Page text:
Fables de La Fontaine, Vol. I, avec de nouvelles gravures executées en relief
La Fontaine, Jean de
This pair of volumes represents quite a little find. As I learned from a David O'Neal offering of the books, this edition represented a first in printing history. Duplat's experiment in relief engraving in stone combined relief etching and engraving with a tool but the actual printing was done from a stereotype made from the stone. The opening avertissement promises other volumes done similarly, but apparently they never appeared. The same statement is firm in saying that the price will not go over 7.5 Francs for the pair of volumes (double that on better paper)! It says that there are 266 engravings. Bodemann (#212.1) finds 269 engravings, eight of them in the Life of Aesop, and notes that some of the engravings were done by Moreau le jeune. Those for VII 10 and XI 2 are done after Moreau's work. Is not the attempt to illustrate Boys in Baskets (100) almost unique? I find that the very small format (6x4 cm) of the illustrations restrains their power. It is hard to understand what is going on in TMCM (18) even though the scene tries to depict a good deal. Among the better illustrations may be 2W (33), since it expresses action and emotion and manages to include the major elements of the fable, including a mirror. FM (144) is dramatic, and The Horse Wanting to Avenge Itself Against the Stag (150) is highly energetic. Over the sick lion's cave Passe-port is written as though on a sign (230). As Bodemann notes, some fables (like FS, 35) get two illustrations. MSA (85) gets five. She also points out that this is the first La Fontaine edition to illustrate the life of Aesop.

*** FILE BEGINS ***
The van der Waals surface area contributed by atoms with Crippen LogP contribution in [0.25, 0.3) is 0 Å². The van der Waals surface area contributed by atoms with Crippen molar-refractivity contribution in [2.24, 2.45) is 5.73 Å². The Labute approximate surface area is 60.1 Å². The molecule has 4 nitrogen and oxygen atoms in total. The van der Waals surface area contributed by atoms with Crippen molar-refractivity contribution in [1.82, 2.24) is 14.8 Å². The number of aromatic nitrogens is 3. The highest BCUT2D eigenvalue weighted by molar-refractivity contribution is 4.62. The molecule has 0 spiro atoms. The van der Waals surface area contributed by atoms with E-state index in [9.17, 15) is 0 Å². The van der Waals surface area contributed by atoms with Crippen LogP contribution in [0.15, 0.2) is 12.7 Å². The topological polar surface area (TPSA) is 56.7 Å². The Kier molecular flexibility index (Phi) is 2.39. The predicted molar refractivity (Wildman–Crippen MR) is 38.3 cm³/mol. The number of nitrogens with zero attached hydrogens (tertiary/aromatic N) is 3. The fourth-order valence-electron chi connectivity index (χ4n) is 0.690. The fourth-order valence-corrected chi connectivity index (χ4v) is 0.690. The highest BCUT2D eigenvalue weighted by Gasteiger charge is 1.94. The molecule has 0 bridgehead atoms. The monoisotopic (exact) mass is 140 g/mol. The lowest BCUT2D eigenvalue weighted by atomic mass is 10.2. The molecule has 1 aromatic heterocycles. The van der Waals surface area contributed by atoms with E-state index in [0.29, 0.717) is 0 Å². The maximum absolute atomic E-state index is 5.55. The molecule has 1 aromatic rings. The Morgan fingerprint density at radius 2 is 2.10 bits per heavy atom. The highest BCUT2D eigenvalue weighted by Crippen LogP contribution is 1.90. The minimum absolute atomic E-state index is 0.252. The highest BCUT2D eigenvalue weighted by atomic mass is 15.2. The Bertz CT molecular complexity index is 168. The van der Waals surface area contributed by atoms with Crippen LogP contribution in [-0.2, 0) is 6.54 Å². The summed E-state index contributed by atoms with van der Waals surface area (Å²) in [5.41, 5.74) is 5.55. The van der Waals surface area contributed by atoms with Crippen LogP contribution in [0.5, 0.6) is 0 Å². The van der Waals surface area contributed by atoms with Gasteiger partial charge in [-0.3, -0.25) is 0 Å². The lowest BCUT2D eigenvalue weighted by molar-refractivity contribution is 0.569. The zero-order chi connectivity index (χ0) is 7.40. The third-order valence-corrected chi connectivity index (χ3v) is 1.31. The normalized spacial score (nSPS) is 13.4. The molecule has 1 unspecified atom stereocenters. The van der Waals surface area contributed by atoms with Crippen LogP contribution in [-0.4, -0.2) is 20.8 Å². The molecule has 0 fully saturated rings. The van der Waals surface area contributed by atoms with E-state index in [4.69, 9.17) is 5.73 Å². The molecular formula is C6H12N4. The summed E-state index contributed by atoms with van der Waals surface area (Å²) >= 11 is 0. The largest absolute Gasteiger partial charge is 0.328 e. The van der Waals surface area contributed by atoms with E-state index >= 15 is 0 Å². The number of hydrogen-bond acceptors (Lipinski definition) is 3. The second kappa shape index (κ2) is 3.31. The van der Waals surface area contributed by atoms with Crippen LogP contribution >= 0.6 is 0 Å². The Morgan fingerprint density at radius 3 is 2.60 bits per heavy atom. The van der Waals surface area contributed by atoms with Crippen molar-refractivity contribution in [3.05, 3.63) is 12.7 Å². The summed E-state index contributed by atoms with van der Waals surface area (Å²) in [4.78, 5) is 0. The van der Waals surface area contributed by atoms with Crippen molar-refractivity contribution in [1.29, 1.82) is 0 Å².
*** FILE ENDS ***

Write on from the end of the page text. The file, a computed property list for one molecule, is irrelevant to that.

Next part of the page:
Ant. Aug. Renouard